Always follow directions when applying sunscreen. Ideally, a 1-ounce application (about a shot glass or a palmful of sunscreen) is recommended to cover the arms, legs, neck and face of an average adult. Protection is greatest when sunscreen is used thickly on all sun-exposed skin.

Sunscreens need to be reapplied at least every 2 hours to maintain protection. Sunscreens can wash off when you sweat or swim and then wipe off with a towel, so they might need to be reapplied more often – be sure to read the label.

Some people use sunscreens to stay out in the sun for long periods of time without getting sunburned. Sunscreen should not be used to spend more time in the sun than you otherwise would, as you will still end up with damage to your skin.

4. While use of sunscreens may help reduce our exposure to UV light and reduce our risk of melanoma, it comes without guarantee

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Besides, if we stay in the sun for a long time, we are at risk of developing skin cancer even if we have put on sunscreen.

5. The cosmetics industry, time and again, has insisted that it had never claimed sunscreens could stop skin cancer

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Dr Chris Flower, director general of the Cosmetic, Toiletry and Perfumery Association, said: ‘As cosmetic producers we never talk about cancer in relation to the product - we cannot talk about protecting against or stopping disease.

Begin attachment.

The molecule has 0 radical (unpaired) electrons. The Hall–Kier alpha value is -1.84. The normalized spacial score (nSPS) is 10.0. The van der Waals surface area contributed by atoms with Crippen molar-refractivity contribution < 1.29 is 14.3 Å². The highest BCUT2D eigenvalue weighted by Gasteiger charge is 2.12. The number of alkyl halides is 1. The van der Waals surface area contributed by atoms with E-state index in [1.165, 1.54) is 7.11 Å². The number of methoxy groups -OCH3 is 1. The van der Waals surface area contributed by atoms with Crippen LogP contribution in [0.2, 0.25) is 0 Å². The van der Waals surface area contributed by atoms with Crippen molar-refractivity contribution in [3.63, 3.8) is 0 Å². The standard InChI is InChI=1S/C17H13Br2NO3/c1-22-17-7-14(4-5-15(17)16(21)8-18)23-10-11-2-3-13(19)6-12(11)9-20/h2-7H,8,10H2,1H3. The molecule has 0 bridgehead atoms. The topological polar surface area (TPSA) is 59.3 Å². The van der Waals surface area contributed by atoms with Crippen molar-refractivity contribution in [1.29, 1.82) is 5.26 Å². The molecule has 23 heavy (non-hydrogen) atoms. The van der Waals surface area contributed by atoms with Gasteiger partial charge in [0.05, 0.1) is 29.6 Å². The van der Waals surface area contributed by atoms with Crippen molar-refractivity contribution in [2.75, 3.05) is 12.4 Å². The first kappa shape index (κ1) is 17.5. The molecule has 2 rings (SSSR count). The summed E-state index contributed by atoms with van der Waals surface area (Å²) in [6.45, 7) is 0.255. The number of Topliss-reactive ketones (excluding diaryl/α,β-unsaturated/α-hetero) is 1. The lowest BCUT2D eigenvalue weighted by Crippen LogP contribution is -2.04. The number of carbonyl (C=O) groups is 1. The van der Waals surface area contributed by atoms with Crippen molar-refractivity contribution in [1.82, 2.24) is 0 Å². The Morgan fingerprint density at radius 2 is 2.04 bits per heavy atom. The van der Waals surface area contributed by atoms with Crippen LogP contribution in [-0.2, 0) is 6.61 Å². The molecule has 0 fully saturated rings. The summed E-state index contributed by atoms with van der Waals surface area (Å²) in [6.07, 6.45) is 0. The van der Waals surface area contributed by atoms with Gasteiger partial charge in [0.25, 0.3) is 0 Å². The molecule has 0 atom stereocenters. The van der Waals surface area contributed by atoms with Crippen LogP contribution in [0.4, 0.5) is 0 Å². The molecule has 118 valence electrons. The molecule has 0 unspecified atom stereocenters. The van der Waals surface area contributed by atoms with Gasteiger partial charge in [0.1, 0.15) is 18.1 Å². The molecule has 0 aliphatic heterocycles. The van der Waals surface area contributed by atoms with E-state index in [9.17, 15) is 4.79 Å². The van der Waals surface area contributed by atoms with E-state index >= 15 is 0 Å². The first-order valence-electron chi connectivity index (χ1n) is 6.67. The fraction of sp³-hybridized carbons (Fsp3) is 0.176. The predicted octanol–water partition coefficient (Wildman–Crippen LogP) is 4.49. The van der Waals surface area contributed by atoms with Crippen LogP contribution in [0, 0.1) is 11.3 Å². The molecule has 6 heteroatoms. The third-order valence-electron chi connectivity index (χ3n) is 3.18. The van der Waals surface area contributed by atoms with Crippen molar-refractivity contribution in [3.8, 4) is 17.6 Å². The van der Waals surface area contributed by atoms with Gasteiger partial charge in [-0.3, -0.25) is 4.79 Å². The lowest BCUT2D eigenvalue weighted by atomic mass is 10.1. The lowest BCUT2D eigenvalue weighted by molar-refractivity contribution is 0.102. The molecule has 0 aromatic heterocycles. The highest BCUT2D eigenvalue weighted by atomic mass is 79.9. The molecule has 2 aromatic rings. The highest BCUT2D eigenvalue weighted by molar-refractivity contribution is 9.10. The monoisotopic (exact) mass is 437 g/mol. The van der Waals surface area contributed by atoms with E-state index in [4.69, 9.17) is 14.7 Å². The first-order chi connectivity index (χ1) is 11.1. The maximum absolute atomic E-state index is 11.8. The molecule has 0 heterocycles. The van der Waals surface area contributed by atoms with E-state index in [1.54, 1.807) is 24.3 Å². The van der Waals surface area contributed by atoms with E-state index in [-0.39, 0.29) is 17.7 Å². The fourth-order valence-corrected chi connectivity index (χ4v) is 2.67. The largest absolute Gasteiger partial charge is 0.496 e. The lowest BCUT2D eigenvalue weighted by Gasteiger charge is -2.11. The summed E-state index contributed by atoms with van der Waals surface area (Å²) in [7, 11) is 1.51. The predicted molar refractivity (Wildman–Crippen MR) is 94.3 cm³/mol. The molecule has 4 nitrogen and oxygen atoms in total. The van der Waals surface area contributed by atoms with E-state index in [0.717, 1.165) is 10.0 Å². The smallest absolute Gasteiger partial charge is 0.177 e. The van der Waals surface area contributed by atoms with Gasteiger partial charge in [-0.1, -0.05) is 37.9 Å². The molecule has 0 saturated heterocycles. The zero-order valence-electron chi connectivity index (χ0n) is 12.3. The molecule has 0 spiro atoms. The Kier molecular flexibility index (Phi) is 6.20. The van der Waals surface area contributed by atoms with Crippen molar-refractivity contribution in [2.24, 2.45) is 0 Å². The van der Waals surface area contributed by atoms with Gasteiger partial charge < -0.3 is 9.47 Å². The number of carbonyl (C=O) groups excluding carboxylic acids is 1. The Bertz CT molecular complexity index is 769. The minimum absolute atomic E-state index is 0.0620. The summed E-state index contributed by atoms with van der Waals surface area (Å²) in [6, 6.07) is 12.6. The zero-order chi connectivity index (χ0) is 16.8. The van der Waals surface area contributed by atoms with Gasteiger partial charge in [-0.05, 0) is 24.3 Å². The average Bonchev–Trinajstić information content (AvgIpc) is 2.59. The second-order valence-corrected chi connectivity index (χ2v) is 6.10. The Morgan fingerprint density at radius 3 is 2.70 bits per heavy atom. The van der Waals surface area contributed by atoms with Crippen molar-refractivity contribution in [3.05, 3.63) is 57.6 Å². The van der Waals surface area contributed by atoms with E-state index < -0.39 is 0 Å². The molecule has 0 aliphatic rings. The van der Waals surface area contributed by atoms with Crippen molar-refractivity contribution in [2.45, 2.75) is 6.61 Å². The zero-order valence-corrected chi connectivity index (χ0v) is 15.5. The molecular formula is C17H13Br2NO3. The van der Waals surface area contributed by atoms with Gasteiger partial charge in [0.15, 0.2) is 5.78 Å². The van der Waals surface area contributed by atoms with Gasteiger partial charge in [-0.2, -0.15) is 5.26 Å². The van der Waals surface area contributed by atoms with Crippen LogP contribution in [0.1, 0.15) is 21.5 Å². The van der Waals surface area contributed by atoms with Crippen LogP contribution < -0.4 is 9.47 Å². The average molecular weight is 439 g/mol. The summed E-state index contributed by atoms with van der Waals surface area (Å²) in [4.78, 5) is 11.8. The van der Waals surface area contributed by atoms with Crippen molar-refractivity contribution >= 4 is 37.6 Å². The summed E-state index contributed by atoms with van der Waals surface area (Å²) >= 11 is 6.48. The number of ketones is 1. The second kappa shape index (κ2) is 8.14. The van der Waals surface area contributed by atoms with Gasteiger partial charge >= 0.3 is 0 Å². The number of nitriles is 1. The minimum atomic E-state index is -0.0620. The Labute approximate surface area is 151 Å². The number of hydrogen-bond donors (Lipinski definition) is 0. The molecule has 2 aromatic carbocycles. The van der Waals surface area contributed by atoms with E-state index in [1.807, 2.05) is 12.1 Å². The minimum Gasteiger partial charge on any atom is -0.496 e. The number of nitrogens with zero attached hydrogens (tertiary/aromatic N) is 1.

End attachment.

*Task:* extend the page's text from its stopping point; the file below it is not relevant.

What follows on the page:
"We never recommend that sun care products should be used to stay out in the sun longer, only as part of ‘sun safe’ behaviour, which includes staying out of the sun during the hottest part of the day, and covering up.

We can’t use the term ‘sunblock’ or anything that suggest there is 100 per cent protection. We can’t say total protection, the strongest term we can use is ‘very high’ protection. The first line of defence is to avoid sun, the second is to cover up with a sunhat, T-shirt and trousers, and the third line of defence is to use a sunscreen."

FACT: In conclusion, while sunscreens may not prevent skin cancer, if not used daily, our skin is more susceptible to cancer. Therefore, not using sunscreen daily can cause skin cancer.

The Skin Cancer Foundation advises everyone follow its comprehensive prevention guidelines, which recommend wearing sunscreen, along with practicing other sun safety habits.

We tend to think we are invincible when we apply sunscreen onto our body every two hours in its highest SPF form, but the longer we’re out in the sun, the more we’re increasing our UV ray exposure.

Wearing a hat, loose-fitting clothing, and seeking shade when the sun is at its highest point are some tips to keep in mind, and can help decrease the 3.5 million skin cancers cases diagnosed annually.

A diligent, everyday use of sunscreen can also slow or temporarily prevent the development of wrinkles and sagging skin. In the end, here's a song about sunscreen. It has no direct correlation to wearing sunscreen, but it does dispenses sound life advice. Enjoy!